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Nuclear Security at Major Public Events: IAEA Marks 18 Years of Helping Countries Address Security Threats


Mass numbers of people attend major public events. Nuclear security measures need to be applied in indoor and outdoor facilities, like meeting halls and stadiums. The IAEA trains security staff to use specialized radiation detection instruments, enabling them to identify radiation and assess the risk. (Photos: IAEA)

Whether it is an international sporting event, a political summit, or a high-profile conference and exhibition, all major public events require an overall security plan that includes nuclear security measures. Since the Athens Olympic Games in 2004, the IAEA has provided support for 68 events in 43 countries to enhance their readiness to counteract potential nuclear security threats.

At an event taking place today alongside the IAEA’s annual General Conference, delegates came together to mark the success of the Agency’s Programme on Nuclear Security at Major Public Events over the past 18 years and to discuss ways in which the IAEA can continue enhancing its support to strengthen countries’ capabilities in nuclear security when hosting events that draw media attention and public interest.

“The impact of the programme implementation goes beyond the duration of a major public event,” said Elena Buglova, Director of the IAEA Division of Nuclear Security, at the event today. “We have seen many countries using this successful IAEA programme as the ‘starting point’ from which they can develop wider national nuclear security capabilities or enhance capabilities that already exist.”

During the event, participants learned about the IAEA’s support and assistance in this area, which includes equipment loans, training workshops, tabletop and field exercises, and technical visits by international experts. In the past six years, the IAEA has lent over 3500 items of radiation detection equipment to countries across the world as part of its major public events programme.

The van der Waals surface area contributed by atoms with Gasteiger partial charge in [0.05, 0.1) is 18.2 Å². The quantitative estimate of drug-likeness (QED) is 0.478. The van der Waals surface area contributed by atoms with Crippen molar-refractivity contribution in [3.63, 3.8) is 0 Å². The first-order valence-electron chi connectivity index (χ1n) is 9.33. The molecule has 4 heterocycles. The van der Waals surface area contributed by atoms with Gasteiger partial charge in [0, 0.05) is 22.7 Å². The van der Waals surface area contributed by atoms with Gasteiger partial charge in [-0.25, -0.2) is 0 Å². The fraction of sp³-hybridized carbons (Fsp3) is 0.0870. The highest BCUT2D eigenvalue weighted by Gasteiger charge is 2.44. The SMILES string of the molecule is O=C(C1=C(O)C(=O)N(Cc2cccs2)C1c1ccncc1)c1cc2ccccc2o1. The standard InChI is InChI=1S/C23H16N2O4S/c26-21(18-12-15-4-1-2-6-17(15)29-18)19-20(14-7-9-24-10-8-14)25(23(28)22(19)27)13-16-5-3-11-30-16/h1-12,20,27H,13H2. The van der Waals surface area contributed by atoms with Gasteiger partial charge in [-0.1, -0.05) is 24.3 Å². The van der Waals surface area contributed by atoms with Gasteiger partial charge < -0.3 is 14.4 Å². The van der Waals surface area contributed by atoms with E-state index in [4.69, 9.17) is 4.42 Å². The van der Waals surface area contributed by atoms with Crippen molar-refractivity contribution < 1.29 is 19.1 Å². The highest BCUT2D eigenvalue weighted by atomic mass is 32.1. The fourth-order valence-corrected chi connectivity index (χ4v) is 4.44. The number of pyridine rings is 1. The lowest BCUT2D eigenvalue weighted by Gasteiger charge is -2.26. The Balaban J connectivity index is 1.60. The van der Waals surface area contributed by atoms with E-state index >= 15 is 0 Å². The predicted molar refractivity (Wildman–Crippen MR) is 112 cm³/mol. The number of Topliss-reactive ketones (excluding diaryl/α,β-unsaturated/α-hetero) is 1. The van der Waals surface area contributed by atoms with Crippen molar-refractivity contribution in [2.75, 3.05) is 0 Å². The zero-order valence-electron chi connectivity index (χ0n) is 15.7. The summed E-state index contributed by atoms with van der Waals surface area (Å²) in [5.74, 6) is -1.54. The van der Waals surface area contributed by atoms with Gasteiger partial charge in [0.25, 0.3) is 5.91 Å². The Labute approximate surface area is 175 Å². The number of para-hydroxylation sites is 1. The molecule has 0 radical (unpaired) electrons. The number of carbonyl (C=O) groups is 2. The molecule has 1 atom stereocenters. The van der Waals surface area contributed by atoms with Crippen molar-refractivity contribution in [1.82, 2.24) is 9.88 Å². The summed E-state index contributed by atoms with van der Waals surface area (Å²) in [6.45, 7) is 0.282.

Highlighting the need for nuclear security considerations at major public events, Nigel Tottie, Head of the Institutional Response Infrastructure Unit of the IAEA's Division of Nuclear Security, said, “We advise host countries to consider the threats from nuclear and other radioactive material early on as part of their overall preparations and event security planning activities. The sooner they start planning their nuclear security measures, the better, as they will be able to make full use of the IAEA’s assistance programme in advance of the event.” Tottie moderated the event.

In a panel discussion featuring representatives from Costa Rica, Egypt and Qatar – countries that have made use of, or will be making use of, IAEA assistance for the implementation of nuclear security measures in major public events in 2022 – participants heard about their experiences and the benefits of IAEA assistance. Most recently, the IAEA supported Costa Rica in its nuclear security efforts for the Women’s U-20 Football World Cup in August 2022. IAEA support included four national workshops and one training activity in Vienna attended by around 90 people from 15 institutions.

“Costa Rica benefited greatly from the assistance given by the IAEA – this was the first time such a programme was implemented in the country,” said Ambassador Christian Guillermet-Fernández, Vice Minister for Multilateral Affairs, Ministry for Foreign Affairs and Worship of Costa Rica. “Capacity building opportunities were given to national authorities responsible for the implementation of the security measures and the operation of specialized equipment, as well as to first responders.”